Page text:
6. Cayman Islands Dollar (1 KYD = 1.20 USD)

Cayman islands dollar
Portrait of Queen Elizabeth II from Cayman Island 5 Dollars 2010 Banknotes.

Situated in the Caribbean Sea, the Cayman Islands have become known as a tax haven and have steadily grown into a major financial center. Nearly on par with the American currency, 1 Cayman Dollar equals roughly $1.20 US dollars and is easily used by many American and global tourists. Indeed with little taxes and its close peg to the American currency, the Cayman Islands and its circulation have been an attractive and lucrative place for investors for quite some time. 

7. Euro (1 Euro = 1.07 USD)

Euro banknotes
Euro banknotes of various denominations.

The official currency of 20 member states in the European Union, the EURO was first adopted in 1995 and officially entered into circulation on January 1, 2002. The world's second most traded currency after the US Dollar, the Euro, is now nearly at par with the American currency. One Euro equals $1.07 US Dollars. One of the most stable and viable markets in the entire world, the Euro is also one of the youngest currencies in the world. Indeed the Eurozone experiment to replace many national European currencies has faced its challenges. It has ultimately proven to be one of the 21st century's great economic success stories.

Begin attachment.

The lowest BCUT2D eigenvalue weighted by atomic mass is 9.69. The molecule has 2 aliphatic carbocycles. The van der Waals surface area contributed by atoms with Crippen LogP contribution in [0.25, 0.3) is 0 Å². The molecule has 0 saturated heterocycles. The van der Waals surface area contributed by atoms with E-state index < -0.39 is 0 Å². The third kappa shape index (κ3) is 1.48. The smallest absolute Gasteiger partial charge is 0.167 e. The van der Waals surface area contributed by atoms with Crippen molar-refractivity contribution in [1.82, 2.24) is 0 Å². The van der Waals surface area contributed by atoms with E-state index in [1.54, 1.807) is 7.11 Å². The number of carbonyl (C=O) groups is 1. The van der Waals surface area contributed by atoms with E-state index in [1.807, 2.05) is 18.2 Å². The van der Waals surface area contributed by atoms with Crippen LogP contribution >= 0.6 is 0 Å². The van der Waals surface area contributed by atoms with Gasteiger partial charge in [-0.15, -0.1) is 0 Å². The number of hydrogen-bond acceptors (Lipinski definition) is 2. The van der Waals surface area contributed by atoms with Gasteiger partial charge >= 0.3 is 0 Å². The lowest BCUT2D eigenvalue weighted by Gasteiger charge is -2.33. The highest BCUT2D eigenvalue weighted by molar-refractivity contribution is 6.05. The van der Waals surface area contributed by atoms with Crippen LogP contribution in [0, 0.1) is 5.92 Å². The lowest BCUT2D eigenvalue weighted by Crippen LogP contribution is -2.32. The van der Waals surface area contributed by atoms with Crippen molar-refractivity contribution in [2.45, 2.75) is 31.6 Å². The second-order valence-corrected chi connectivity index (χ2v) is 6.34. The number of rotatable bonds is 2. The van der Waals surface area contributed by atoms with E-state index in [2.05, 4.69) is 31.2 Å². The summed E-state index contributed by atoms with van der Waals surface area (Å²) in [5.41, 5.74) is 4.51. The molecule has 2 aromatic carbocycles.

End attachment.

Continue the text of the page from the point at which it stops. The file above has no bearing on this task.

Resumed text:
The United States is the world's most traded currency, but several other international monetary units actually have a stronger value than the US dollar. Most of these nations have rich natural resources, stable governments, growing economies, and low inflation rates, allowing them to offer sought-after national currencies. Whether for personal or business dealings, these currencies from the Middle East to Europe are some of the few in the world to compete directly with the American dollar.